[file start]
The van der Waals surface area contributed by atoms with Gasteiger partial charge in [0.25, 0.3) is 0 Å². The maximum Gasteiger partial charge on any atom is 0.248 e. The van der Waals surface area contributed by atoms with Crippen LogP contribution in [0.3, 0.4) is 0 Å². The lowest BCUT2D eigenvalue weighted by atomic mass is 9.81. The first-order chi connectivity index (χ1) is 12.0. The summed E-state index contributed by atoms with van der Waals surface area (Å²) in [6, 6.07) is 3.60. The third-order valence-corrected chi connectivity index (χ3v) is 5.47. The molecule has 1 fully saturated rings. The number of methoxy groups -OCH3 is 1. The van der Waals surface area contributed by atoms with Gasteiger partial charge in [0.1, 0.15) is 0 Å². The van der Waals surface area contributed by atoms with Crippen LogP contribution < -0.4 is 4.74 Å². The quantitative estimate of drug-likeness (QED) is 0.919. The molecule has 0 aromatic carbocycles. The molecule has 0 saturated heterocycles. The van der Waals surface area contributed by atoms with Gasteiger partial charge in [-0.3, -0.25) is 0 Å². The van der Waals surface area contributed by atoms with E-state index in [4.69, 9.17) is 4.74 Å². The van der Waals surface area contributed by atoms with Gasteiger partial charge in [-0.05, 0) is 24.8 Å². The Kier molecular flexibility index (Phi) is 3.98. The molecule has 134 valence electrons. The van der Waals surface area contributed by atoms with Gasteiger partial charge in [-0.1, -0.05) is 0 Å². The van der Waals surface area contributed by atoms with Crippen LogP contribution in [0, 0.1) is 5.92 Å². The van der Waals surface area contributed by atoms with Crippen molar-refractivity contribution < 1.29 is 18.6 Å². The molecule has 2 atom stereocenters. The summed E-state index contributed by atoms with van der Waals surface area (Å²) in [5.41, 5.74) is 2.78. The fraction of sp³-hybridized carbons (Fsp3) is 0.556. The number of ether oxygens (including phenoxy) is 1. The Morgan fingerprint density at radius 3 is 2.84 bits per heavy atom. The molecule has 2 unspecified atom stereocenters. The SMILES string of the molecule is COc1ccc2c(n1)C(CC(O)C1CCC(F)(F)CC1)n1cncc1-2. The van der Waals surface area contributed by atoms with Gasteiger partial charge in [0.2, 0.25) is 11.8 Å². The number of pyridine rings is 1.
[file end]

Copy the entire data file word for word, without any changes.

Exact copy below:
The van der Waals surface area contributed by atoms with Gasteiger partial charge in [0.25, 0.3) is 0 Å². The maximum Gasteiger partial charge on any atom is 0.248 e. The van der Waals surface area contributed by atoms with Crippen LogP contribution in [0.3, 0.4) is 0 Å². The lowest BCUT2D eigenvalue weighted by atomic mass is 9.81. The first-order chi connectivity index (χ1) is 12.0. The summed E-state index contributed by atoms with van der Waals surface area (Å²) in [6, 6.07) is 3.60. The third-order valence-corrected chi connectivity index (χ3v) is 5.47. The molecule has 1 fully saturated rings. The number of methoxy groups -OCH3 is 1. The van der Waals surface area contributed by atoms with Gasteiger partial charge in [0.1, 0.15) is 0 Å². The van der Waals surface area contributed by atoms with Crippen LogP contribution < -0.4 is 4.74 Å². The quantitative estimate of drug-likeness (QED) is 0.919. The molecule has 0 aromatic carbocycles. The molecule has 0 saturated heterocycles. The van der Waals surface area contributed by atoms with Gasteiger partial charge in [-0.3, -0.25) is 0 Å². The van der Waals surface area contributed by atoms with E-state index in [4.69, 9.17) is 4.74 Å². The van der Waals surface area contributed by atoms with Gasteiger partial charge in [-0.05, 0) is 24.8 Å². The Kier molecular flexibility index (Phi) is 3.98. The molecule has 134 valence electrons. The van der Waals surface area contributed by atoms with Gasteiger partial charge in [-0.1, -0.05) is 0 Å². The van der Waals surface area contributed by atoms with Crippen LogP contribution in [0, 0.1) is 5.92 Å². The van der Waals surface area contributed by atoms with Crippen molar-refractivity contribution < 1.29 is 18.6 Å². The molecule has 2 atom stereocenters. The summed E-state index contributed by atoms with van der Waals surface area (Å²) in [5.41, 5.74) is 2.78. The fraction of sp³-hybridized carbons (Fsp3) is 0.556. The number of ether oxygens (including phenoxy) is 1. The Morgan fingerprint density at radius 3 is 2.84 bits per heavy atom. The molecule has 2 unspecified atom stereocenters. The SMILES string of the molecule is COc1ccc2c(n1)C(CC(O)C1CCC(F)(F)CC1)n1cncc1-2. The van der Waals surface area contributed by atoms with Gasteiger partial charge in [0.2, 0.25) is 11.8 Å². The number of pyridine rings is 1.